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North Korean Agent Shot on Border, Seoul Reports

October 17, 1995|From Associated Press

SEOUL — An armed North Korean agent was shot to death today just inside South Korea, the South's Defense Ministry said. The incident was a rare burst of deadly violence near the nations' tense border.

South Korean authorities launched an extensive manhunt for more armed Communist agents believed to have infiltrated the area near Paju, 25 miles north of Seoul.

An alert was issued for all military units along the roads leading to Seoul. All cars traveling to Seoul from the area were stopped and checked.

The reported scene of the incident in Paju is situated along the strategic "western corridor" of the 155-mile border. The corridor was used by North Koreans to invade South Korea in 1950, starting a three-year war.

The border is the world's most heavily armed, with a total of nearly 2 million troops deployed on both sides. No peace treaty was signed at the end of the 1950-53 Korean War, and the two nations remain technically at war.

The Defense Ministry said two South Korean soldiers standing guard near the Imjin River, which flows along the border, threw two grenades and opened fire after detecting signs of intruders during the night.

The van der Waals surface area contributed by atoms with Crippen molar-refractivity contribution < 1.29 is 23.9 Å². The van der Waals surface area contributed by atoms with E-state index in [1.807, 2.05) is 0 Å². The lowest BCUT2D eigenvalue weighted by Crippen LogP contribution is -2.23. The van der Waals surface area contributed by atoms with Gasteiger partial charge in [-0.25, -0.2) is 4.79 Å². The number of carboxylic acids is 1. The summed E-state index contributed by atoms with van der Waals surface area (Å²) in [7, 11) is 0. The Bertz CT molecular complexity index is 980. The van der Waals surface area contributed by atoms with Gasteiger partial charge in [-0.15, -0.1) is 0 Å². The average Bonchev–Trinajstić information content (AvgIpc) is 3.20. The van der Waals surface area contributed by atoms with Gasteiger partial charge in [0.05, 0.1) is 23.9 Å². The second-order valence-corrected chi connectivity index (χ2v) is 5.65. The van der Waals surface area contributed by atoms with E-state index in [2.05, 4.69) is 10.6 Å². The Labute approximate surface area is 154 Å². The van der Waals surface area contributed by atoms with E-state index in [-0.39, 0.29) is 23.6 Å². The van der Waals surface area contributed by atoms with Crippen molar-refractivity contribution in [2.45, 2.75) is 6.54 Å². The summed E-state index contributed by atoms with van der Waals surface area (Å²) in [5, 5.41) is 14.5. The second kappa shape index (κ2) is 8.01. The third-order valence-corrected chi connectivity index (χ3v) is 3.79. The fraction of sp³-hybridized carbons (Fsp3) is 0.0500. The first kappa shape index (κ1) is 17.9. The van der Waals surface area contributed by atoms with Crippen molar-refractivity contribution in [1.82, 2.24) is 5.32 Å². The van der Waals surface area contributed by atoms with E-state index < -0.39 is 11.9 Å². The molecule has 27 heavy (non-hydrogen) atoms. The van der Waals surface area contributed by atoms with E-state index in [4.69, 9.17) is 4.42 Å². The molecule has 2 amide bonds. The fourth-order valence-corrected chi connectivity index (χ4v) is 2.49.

After dawn broke, soldiers found a pair of swimming flippers, the ministry statement said. The soldiers then discovered the body of a North Korean agent in a wet suit, along with two assault rifles and two knapsacks, it said.

Many footprints were found near the area, indicating more than one infiltrator, the ministry said.

Further details were not immediately available, and there was no immediate comment from the North.

The clash comes as inter-Korean relations are deteriorating because of political and military tensions.

U.S. and South Korean military officials have warned that North Korea might provoke border clashes to highlight its demand for replacing the 1953 armistice with a peace treaty signed with the United States.

North Korea has been trying to dismantle the Korean armistice to pressure Washington to start negotiations to establish a new Korean peace system. The United States has rejected the North Korean demand, saying the Koreas themselves must negotiate a new arrangement.

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